I run them on almost every pistol I own. 21 year Officer and a full time instructor.
That’s not to say every dept allows it, but we certainly do. I can’t see any reason not to allow them. It certainly doesn’t do anything to make the pistol less safe, nor does it deactivate any safety features of the gun.
Not promoting one way or the other, but A reason I could see some not wanting it is if the user hasn't trained enough with it to be familiar.
Example: Person gets "New" equipment doesn't take the time to familiarize themselves with it or buy proper gear (mags) to go with it can lead to issues. Proper technique will seat the mag, improper technique has the mag in the well but not fully seated, first shot an flop goes the mag.
My department would allow mag wells as long as the pistol would pass the annual safety inspection. A mag well on most pistols doesn't affect a pistol's safety. I opened for no mag well because I felt I could reload fast enough (I practiced and competed a lot), and a pistol with no mag well is a little easier to conceal. As I had to conceal the pistol all day, every day, ease of concealment won out over a reload being a tiny fraction of a second faster.
Double stack magazines are easier to reload without a mag well than a single stack magazines.
Can't speak for law enforcement, but military is no user repair or modification. We couldn't even restake a spring in a Remington 870, it had to go back to Crane.
Personally, I think a double stack mag has a big enough hole to hit. The top of the mag is small and tapered. My single stacks have a good flare filed into them. For a 1911 race gun I can see the utility in the mag well.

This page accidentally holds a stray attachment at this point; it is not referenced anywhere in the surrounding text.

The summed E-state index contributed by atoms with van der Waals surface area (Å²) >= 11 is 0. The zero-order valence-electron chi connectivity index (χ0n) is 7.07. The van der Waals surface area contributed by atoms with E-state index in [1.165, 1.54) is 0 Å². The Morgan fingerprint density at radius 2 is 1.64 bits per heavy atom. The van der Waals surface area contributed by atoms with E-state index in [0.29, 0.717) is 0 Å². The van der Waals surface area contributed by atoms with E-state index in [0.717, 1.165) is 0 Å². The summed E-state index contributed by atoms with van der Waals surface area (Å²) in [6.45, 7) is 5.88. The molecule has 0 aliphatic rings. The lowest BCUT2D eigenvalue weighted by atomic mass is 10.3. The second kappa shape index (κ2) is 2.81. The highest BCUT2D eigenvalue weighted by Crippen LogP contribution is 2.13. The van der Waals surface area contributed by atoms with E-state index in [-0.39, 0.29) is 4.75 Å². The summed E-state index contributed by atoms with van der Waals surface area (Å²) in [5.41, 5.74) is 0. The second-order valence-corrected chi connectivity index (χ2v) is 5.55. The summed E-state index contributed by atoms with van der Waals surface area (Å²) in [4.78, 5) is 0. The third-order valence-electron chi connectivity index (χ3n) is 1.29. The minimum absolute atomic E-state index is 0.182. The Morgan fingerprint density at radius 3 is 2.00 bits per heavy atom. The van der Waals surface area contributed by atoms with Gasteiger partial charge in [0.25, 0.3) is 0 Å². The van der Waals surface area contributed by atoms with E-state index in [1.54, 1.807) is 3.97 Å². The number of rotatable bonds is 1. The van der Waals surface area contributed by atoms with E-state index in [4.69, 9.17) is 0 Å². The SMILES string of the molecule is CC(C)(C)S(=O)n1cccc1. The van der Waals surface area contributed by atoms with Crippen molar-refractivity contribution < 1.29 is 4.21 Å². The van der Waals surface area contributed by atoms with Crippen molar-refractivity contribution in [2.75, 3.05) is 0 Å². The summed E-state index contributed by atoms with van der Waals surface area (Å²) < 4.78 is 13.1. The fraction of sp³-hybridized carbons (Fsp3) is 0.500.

It is true for the military, and more police departments than not.
The military doesn't want PVT. Joe Snuffy doing ANYTHING to his weapon. Because he's probably going to fuck it up if given freedom to start doing stuff to it. Police departments often have the same view of thier officers. The bigger the department, the more they think this way.
The other aspect is litigation. An officer that cares enough to modify his weapon could be portrayed as a "gun nut" who made his weapon more deadly by a defense attorney. Don't laugh, it's happened.
My issue weapon has a bit of a flare, but I am not a fan of adding a mag well to the gun. Some work reasonably well, but most make it harder to pull a stuck mag out. Most make it harder to conceal (for those of us who either have to or want to). Magwell's don't make your reload faster, though they can reduce the number of fumbles a user experiences. They can also increase the number of fumbles, when you don't understand how to use them. They address an exceptionally small part of an exceptionally rare event, and they do so with mixed results, while adding a failure point to the gun. Not worth it, imo.
Frankly, it is mostly an attempt to buy skill. I get it, as we can't all train as much as we would like, but this area just isn't important enough for the drawbacks to be worth it. Now a built in magwell, that address the issues above, can be an advantage, but for the less skilled, it really is probably a wash. This is proven to me on a weekly basis, but ymmv.